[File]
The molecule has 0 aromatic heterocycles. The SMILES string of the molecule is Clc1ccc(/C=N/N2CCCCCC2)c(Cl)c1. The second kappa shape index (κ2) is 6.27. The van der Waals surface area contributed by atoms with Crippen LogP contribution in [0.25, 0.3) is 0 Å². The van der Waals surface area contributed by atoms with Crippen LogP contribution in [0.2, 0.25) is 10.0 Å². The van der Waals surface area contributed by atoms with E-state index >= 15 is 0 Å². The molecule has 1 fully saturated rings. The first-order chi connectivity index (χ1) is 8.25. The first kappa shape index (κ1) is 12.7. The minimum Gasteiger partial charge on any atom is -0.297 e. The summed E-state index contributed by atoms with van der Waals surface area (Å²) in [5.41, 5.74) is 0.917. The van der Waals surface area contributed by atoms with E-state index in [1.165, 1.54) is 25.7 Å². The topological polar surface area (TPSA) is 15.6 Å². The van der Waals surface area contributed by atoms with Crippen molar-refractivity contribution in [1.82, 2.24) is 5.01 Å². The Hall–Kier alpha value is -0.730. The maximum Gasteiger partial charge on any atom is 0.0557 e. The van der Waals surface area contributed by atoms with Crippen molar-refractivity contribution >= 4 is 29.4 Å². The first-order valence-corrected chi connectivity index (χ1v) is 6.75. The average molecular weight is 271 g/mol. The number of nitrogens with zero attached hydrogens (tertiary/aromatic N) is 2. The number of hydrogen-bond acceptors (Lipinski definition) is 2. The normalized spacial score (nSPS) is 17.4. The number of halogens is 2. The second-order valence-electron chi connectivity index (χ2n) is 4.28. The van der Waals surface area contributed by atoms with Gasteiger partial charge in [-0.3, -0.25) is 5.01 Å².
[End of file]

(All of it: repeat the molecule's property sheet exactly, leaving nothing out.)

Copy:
The molecule has 0 aromatic heterocycles. The SMILES string of the molecule is Clc1ccc(/C=N/N2CCCCCC2)c(Cl)c1. The second kappa shape index (κ2) is 6.27. The van der Waals surface area contributed by atoms with Crippen LogP contribution in [0.25, 0.3) is 0 Å². The van der Waals surface area contributed by atoms with Crippen LogP contribution in [0.2, 0.25) is 10.0 Å². The van der Waals surface area contributed by atoms with E-state index >= 15 is 0 Å². The molecule has 1 fully saturated rings. The first-order chi connectivity index (χ1) is 8.25. The first kappa shape index (κ1) is 12.7. The minimum Gasteiger partial charge on any atom is -0.297 e. The summed E-state index contributed by atoms with van der Waals surface area (Å²) in [5.41, 5.74) is 0.917. The van der Waals surface area contributed by atoms with E-state index in [1.165, 1.54) is 25.7 Å². The topological polar surface area (TPSA) is 15.6 Å². The van der Waals surface area contributed by atoms with Crippen molar-refractivity contribution in [1.82, 2.24) is 5.01 Å². The Hall–Kier alpha value is -0.730. The maximum Gasteiger partial charge on any atom is 0.0557 e. The van der Waals surface area contributed by atoms with Crippen molar-refractivity contribution >= 4 is 29.4 Å². The first-order valence-corrected chi connectivity index (χ1v) is 6.75. The average molecular weight is 271 g/mol. The number of nitrogens with zero attached hydrogens (tertiary/aromatic N) is 2. The number of hydrogen-bond acceptors (Lipinski definition) is 2. The normalized spacial score (nSPS) is 17.4. The number of halogens is 2. The second-order valence-electron chi connectivity index (χ2n) is 4.28. The van der Waals surface area contributed by atoms with Gasteiger partial charge in [-0.3, -0.25) is 5.01 Å².